For the last four years or so, employers have generally had more flexibility to craft their everyday personnel policies than they did in prior years due to a favorable legal standard issued by the National Labor Relations Board (NLRB) in 2017. However, the NLRB is on the cusp of reviewing this issue and based on its current constitution, many are predicting significant changes that will restrict how employers can draft their policies.
According to Bloomberg Law:
“The National Labor Relations Board’s reconsideration of its Trump-era legal framework for workplace rules and employee handbooks has put companies in limbo, with management-side lawyers divided on whether businesses should begin retooling policies or wait until the board rules. Public comments are due [March 7] on the NLRB potentially scrapping the standard from its 2017 Boeing ruling and replacing it with a more restrictive test for determining if employer policies unlawfully infringe on employees’ rights to work together to improve job conditions.”
In sum, a ruling from the NLRB is expected in the coming months that could significantly implicate and impact a range of HR policies maintained by companies – union and non-union alike.
For example, under the Board’s precedent prior to 2017, the NLRB routinely found confidentiality policies that stated employees were expected to safeguard and not disclose any “confidential information” to be unlawful. The rationale was that merely stating “confidential information” without defining it to exclude things like employee compensation information was overly broad and violated the National Labor Relations Act. Needless to say, employers often were left guessing which of their longstanding, routine employee policies would withstand a challenge by the NLRB. Similar rulings invalidating cell phone, video recording, workplace conduct, and other policies were handed down as well.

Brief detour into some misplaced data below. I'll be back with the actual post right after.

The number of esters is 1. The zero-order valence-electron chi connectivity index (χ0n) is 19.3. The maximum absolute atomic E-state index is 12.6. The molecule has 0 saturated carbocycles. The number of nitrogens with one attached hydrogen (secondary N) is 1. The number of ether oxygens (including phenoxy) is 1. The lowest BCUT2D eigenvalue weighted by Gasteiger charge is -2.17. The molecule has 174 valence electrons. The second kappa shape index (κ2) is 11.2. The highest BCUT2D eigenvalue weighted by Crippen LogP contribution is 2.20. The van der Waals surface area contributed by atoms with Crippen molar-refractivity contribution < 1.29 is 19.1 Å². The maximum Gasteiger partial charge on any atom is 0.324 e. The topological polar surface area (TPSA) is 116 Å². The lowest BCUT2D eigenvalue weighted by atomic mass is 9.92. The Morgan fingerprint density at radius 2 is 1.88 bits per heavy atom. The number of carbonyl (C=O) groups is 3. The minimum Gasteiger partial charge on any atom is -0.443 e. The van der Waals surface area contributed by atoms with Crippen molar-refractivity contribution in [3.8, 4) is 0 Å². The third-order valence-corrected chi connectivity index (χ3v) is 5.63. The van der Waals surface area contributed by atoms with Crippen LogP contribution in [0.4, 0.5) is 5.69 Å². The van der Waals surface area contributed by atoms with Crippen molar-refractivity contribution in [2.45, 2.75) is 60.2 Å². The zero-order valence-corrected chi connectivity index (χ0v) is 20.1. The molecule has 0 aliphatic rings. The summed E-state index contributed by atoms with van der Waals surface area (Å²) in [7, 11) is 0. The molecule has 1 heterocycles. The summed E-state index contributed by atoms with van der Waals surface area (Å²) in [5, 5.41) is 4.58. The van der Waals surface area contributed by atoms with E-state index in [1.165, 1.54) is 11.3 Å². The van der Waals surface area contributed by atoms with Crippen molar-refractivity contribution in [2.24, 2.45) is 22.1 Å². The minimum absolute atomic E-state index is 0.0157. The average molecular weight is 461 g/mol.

A finding from the NLRB that a policy is unlawful can have significant consequences for an employer. One of the most drastic penalties is a rerun union election. For instance, if an employer going through a union election mounts a successful campaign and its workers elect to not have a union, but the NLRB determines during the course of the campaign that the company maintained an unlawful workplace rule, then the election result can be set aside and a rerun vote can be ordered. Other penalties could include orders to rescind the policies at issue and reinstate (with backpay) any workers terminated pursuant to an unlawful policy.
Bottom line: many employers updated their policies in or after 2017 when the NLRB issued its more lenient standard, but that standard may be about to expire – along with any company’s personnel policies that don’t pass muster under a more restrictive test.